It started as a Twitter conversation.
It ended in a pact to create a muffcake recipe to love.
Somewhere in the middle there were some giggles.
Others joined in on the fun and here I am, committed, to make muffcake converts out of all of you. (Recipes to come tomorrow or the day after, whenever I recover from this late night posting, or stop laughing. Whichever is last.)
I googled muffcake, just to make sure I wasn’t mistaken, and I was only a little disappointed at several posts dedicated to muffcakes on food blogs. It certainly isn’t a new idea. I still think it’s brilliant. I’ll go ahead and credit Rice and Wheat since she’s the first one to bring it up to me.
Here’s what it means to me: Muffins with frosting, or cupcakes without. And there has to be some discussion about texture here: moist, soft crumb, and crunchy edges (but not tough).
The thought of muffcakes rolled around in my foodie brain all through the holidays. I read all about cupcakes and muffins in McGee’s book and looked at dozens of recipes to get a feel for proportions, fat contents, and chemical reactions of leavenings. I actually dreamed about them. In my half-crazed middle-of-the-night-restlessness, I decided to make three muffcakes.
Rice and Wheat:
Salty Seattle, the mastermind of the operation, is a gastronomical genius in the kitchen. The girl cures her own bacon and makes her own salt. I seriously considered trying to make a sous vide muffcake in tribute to her, but decided I wasn’t in the market for that contraption just yet. When I’m rich and famous…
Salty’s muffcake is salted caramel. I sprinkled the caramel muffcake with home made salt. My husband brought a bucket of ocean water home and boiled it down to salt. He’s hot stuff and no you cannot have him.
The muffcake representing me was pumpkin flavored with a dollop of sweetened mascarpone in the middle. They sort of erupted in the oven, but I found them to still be tasty. The middle turned into a cavern of wet and caramelized goodness. I think mascarpone and powdered sugar whipped together would make an amazing frosting.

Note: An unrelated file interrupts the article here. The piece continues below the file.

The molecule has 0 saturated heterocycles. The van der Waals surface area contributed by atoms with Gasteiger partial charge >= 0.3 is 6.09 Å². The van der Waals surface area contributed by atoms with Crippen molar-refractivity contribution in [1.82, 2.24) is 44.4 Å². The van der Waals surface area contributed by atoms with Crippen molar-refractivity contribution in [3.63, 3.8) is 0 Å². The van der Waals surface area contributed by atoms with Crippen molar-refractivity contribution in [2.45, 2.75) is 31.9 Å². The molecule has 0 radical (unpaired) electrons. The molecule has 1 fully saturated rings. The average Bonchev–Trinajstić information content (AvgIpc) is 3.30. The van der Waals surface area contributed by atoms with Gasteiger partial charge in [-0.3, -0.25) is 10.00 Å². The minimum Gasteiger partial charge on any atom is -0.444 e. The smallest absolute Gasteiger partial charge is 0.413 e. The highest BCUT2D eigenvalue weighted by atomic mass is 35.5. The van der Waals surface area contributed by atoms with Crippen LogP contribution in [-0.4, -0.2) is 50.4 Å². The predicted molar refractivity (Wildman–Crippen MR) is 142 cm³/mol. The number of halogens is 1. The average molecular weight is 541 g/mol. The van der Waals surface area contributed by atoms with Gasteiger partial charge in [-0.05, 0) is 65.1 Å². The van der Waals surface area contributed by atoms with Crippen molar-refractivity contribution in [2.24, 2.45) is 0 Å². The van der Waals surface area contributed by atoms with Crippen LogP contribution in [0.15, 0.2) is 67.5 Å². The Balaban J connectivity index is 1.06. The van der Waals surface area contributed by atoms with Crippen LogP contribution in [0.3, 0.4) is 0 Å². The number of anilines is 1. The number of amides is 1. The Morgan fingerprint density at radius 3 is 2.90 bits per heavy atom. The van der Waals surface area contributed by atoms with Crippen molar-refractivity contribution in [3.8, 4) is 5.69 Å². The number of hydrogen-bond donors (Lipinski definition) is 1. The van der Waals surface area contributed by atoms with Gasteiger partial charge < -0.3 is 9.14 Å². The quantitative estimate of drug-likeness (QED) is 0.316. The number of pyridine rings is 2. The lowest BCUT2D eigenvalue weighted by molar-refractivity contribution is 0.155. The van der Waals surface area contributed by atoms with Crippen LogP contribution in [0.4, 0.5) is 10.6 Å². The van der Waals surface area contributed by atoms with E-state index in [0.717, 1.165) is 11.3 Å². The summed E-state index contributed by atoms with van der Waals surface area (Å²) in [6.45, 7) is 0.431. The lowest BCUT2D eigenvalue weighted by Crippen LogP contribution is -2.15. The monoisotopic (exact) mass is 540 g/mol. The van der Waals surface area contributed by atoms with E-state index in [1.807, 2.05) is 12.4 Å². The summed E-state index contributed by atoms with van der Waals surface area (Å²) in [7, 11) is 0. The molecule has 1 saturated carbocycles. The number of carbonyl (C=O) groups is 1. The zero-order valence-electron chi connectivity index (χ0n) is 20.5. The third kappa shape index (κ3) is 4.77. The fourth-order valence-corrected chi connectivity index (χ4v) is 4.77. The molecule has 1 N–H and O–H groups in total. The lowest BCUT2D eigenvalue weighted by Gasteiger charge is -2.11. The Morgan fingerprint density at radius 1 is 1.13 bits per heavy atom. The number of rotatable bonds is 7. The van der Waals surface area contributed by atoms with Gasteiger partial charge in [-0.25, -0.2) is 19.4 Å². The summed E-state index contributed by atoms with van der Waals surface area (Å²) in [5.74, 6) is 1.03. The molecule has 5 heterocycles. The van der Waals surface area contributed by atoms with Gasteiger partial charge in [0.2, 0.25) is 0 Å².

Rice and Wheat’s Project Food Blog entry for the picnic challenge was all about muffaletta and making things happen. I sincerely fell in love with their blog when I read that post and the sandwich just called my name for days afterwards. A muffaletta muffcake was in order.
This was definitely my favorite muffcake. I used a corn muffin base that promised a “cakey” texture, and in the middle I layered cheese, olive mix, and sliced ham. The crunchy sides, the salty olives, the ooze of cheese, and the mouthfeel of the ham—I was in love at first bite. The sweet corn muffin base made all the difference. Things fell apart pretty quickly, but probably because I ate the whole thing piping hot out of the oven.
For sure, my muffcake crew are all jabbing my ribs as they read this completely innocent post. Really. It’s entirely impossible to avoid double entendre when you describe food. Just try.
You can visit and get their side(s) of the story.
On a side note, I was watching an episode of Parenthood (not sure why I need to apologize, but this is the first episode I have ever watched, promise—except that I may possibly watch more of them) today and the parents were trying to explain to their 5-year-old how babies are made. A 5-year-old. Because she was asking. For details.
I will completely freak out if 6 months from now my daughter asks me about that. Completely. Freak. Out. I am just not prepared to have such a conversation. I’m sure I’ll still be freaking out when she has her first boyfriend. Then I’ll have double complete freak out.
Kids. They don’t make ‘em like they used to. But then again, they do.
Do you think I could use cooking to explain the birds and the bees? Or am I just mixing my metaphors too much?
Maybe I’ll take the same approach as I take to Santa.
“Santa? Who told you about Santa?” I ask, and then let her go on believing that Santa lives in Utah.
Sex does happen in Utah. She wouldn’t be entirely mistaken.